Position Paper on Power Abuse and Conflict Resolution
PhDnet position paper by the PhDnet Steering Group, August 2018
August 15, 2018
What recent media reports have shown is only the tip of the iceberg. We as the representation of DRs see the prevalence of power abuse and the difficulties to solve interpersonal conflicts as a structural problem of the academic system. The problem is caused by
- steep hierarchies and multi-dependencies of young researchers on the one hand,
- high pressure to publish as well as
- lacking training in leadership and personnel development of scientific leaders on the other hand.
The lack of robust and trustworthy mechanisms to report and resolve conflicts makes it hard to help and protect victims of power abuse and harassment and even harder for perpetrators to receive honest feedback and learn from it. The existence of this problem has to be recognized by the academic system as a whole and we need to work on a solution together.
In this paper we propose a differentiated and multi-facetted solution to a complex problem that targets four main areas: the prevention of conflicts and power abuse, the protection of victims and early career researchers in less powerful positions, the arbitration of conflicts by a committee independent of the MPS and the implementation of consequences for offenders.
A binding code of conduct that defines the culture that the MPS wants to establish concerning power abuse and harassment needs to be enacted before arbitration measures can be fully implemented. The prevention of power abuse and supervision conflicts has to be considered a matter of good scientific practice by the academic system.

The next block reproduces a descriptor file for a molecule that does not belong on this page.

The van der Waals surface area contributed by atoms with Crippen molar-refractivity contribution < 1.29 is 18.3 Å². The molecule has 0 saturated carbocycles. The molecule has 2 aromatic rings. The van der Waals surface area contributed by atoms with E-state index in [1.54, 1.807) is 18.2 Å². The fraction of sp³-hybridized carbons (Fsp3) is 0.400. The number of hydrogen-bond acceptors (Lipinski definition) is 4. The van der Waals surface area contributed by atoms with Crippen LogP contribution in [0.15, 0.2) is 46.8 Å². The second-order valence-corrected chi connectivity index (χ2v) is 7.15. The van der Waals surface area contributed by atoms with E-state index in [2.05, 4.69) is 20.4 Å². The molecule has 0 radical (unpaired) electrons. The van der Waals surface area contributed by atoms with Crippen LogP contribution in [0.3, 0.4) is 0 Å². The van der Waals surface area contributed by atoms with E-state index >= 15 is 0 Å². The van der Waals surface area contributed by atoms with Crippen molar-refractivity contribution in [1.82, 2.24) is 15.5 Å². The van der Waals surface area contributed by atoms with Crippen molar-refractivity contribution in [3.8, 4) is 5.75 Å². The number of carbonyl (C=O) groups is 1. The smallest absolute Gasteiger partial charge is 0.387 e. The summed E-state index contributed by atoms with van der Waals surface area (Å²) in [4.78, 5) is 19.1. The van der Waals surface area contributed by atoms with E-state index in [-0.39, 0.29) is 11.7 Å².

Below we formulate concrete steps and measures for implementation within the MPS since we are the elected representation of the DRs associated with the MPS. Nevertheless we understand this position paper as a basis for discussion for the whole academic system.
A main reason for the occurrence of power abuse is the dependence of an early career researcher’s livelihood and career on one single person: the supervisor. We propose
- Consistent implementation of Thesis Advisory Committees (TACs) - TACs have to become the norm (currently 54% of DRs have a TAC, see PhDnet survey 2017). Furthermore, binding guidelines on how TACs are established have to be implemented regarding
- independence of members,
- number and function of members
- number of meetings,
- mandatory meetings without the supervisor present and
- A clear definition of the role of the supervisor has to be established: the supervisor is not only there to lead and evaluate research, but also to help with career development and to ensure good mental and physical health of the DRs.
- The supervisor alone must not be the only one to decide over a contract extension. This decision has to reside with the TAC for scientific reasons and the head of the personnel department for administrative reasons.
- DRs should be employed by institutions rather than single PIs. Institutions as a whole have to be responsible to ensure their funding and supervision.